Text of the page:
Energy markets have been reacting to labor strikes in Australia that could disrupt global LNG supplies
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Natural gas futures in the European Union experienced a substantial increase – by as much as 18% – on Tuesday, according to data from the London Intercontinental Exchange (ICE).
The cost of gas futures for July delivery at the TTF hub in the Netherlands surged to an intraday high of nearly €47.6 ($52.1) per megawatt-hour in household terms, or $539.7 per thousand cubic meters.
Analysts attribute the surge to a projected rise in temperatures that will inevitably trigger an increased demand for cooling. Moreover, Australian supplies are increasingly at risk of interruption, as labor strikes are expected to hit three major gas facilities operated by Chevron and Woodside Energy. Potential walkouts could affect as much as 10% of global exports of liquified natural gas (LNG).
Though EU buyers rarely purchase Australian natural gas, the region would need to compete with Asian consumers for replacement cargoes.
“Preliminary talks between the unions and the LNG projects’ shareholders did not result in any breakthroughs,” Leo Kabouche, an LNG analyst at Energy Aspects in London told Bloomberg. “A full resolution is unlikely to be reached without the full support of the Offshore Alliance, and recent social media posts from the union indicate that we are still some way away from this.”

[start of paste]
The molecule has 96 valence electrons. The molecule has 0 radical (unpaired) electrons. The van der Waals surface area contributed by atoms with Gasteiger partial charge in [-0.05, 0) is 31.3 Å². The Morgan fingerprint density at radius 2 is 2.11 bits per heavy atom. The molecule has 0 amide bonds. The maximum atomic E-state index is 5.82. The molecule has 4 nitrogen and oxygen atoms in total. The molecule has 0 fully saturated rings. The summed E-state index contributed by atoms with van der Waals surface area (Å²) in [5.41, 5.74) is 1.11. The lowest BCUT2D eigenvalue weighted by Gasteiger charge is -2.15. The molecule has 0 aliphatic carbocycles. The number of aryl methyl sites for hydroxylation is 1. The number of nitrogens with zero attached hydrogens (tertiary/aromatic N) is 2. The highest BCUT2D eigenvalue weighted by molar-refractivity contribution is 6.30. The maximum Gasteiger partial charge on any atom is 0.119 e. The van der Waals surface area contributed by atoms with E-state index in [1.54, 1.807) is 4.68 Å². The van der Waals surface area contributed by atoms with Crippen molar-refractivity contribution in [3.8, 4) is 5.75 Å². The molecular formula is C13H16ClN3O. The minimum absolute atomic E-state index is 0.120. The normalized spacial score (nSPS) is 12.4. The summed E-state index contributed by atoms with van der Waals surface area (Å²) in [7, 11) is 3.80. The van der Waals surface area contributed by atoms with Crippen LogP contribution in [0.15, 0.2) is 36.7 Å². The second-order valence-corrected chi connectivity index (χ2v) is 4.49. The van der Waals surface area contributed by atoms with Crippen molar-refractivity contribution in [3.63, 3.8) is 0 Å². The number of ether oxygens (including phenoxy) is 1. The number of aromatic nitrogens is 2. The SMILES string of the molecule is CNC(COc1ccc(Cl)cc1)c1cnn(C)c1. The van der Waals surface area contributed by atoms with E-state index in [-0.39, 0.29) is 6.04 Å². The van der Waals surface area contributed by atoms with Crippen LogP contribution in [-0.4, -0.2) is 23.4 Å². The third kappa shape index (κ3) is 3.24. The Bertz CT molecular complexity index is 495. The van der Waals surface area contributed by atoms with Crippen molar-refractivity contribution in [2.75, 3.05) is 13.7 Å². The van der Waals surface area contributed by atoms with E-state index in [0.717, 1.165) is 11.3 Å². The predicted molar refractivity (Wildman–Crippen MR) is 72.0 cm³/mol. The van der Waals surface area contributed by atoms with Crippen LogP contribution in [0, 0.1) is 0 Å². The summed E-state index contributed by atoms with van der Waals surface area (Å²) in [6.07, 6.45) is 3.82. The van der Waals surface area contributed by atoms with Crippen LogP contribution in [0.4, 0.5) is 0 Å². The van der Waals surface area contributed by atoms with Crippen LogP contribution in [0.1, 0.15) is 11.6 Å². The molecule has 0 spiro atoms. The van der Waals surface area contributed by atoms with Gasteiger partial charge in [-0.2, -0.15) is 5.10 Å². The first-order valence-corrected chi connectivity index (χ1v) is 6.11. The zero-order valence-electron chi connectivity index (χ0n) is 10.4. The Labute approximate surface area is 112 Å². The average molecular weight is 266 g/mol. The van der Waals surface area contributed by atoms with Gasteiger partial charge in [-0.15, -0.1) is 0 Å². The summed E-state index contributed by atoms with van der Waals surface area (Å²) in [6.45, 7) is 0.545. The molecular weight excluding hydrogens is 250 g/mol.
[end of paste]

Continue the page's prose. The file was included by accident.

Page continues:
While the EU’s gas inventories are well-above the seasonal norm, the region remains vulnerable to potential delays in the summer maintenance schedules of major producers, such as Norway.
EU gas prices had been steadily declining since August 2022. The reduction in costs were related to full storage inventories and stable supplies of LNG. In addition, the region managed to get through the winter because of relatively warm weather. As of June 13, EU storage facilities were reportedly 72.8% full.